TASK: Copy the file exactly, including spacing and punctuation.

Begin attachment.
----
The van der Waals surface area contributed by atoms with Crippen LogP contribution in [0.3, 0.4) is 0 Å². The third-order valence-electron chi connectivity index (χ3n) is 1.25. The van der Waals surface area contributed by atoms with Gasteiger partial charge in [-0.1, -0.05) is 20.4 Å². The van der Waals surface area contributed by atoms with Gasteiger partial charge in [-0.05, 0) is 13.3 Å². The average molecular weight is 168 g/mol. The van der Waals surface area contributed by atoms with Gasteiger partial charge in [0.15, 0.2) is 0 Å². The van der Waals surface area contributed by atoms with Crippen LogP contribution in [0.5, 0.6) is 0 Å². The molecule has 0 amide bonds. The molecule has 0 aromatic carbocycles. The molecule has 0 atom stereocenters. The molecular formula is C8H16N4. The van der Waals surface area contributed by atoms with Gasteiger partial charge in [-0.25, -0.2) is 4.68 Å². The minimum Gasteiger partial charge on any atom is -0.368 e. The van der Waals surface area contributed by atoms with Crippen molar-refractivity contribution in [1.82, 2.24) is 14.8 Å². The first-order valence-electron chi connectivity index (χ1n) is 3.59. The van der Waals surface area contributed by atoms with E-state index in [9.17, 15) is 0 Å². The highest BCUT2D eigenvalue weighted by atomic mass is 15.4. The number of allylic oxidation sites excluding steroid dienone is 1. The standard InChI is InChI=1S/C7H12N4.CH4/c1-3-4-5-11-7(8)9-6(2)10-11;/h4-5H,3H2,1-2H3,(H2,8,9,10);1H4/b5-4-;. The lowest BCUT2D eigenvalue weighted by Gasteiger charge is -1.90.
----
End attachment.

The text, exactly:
The van der Waals surface area contributed by atoms with Crippen LogP contribution in [0.3, 0.4) is 0 Å². The third-order valence-electron chi connectivity index (χ3n) is 1.25. The van der Waals surface area contributed by atoms with Gasteiger partial charge in [-0.1, -0.05) is 20.4 Å². The van der Waals surface area contributed by atoms with Gasteiger partial charge in [-0.05, 0) is 13.3 Å². The average molecular weight is 168 g/mol. The van der Waals surface area contributed by atoms with Gasteiger partial charge in [0.15, 0.2) is 0 Å². The van der Waals surface area contributed by atoms with Crippen LogP contribution in [0.5, 0.6) is 0 Å². The molecule has 0 amide bonds. The molecule has 0 aromatic carbocycles. The molecule has 0 atom stereocenters. The molecular formula is C8H16N4. The van der Waals surface area contributed by atoms with Gasteiger partial charge in [-0.25, -0.2) is 4.68 Å². The minimum Gasteiger partial charge on any atom is -0.368 e. The van der Waals surface area contributed by atoms with Crippen molar-refractivity contribution in [1.82, 2.24) is 14.8 Å². The first-order valence-electron chi connectivity index (χ1n) is 3.59. The van der Waals surface area contributed by atoms with E-state index in [9.17, 15) is 0 Å². The highest BCUT2D eigenvalue weighted by atomic mass is 15.4. The number of allylic oxidation sites excluding steroid dienone is 1. The standard InChI is InChI=1S/C7H12N4.CH4/c1-3-4-5-11-7(8)9-6(2)10-11;/h4-5H,3H2,1-2H3,(H2,8,9,10);1H4/b5-4-;. The lowest BCUT2D eigenvalue weighted by Gasteiger charge is -1.90.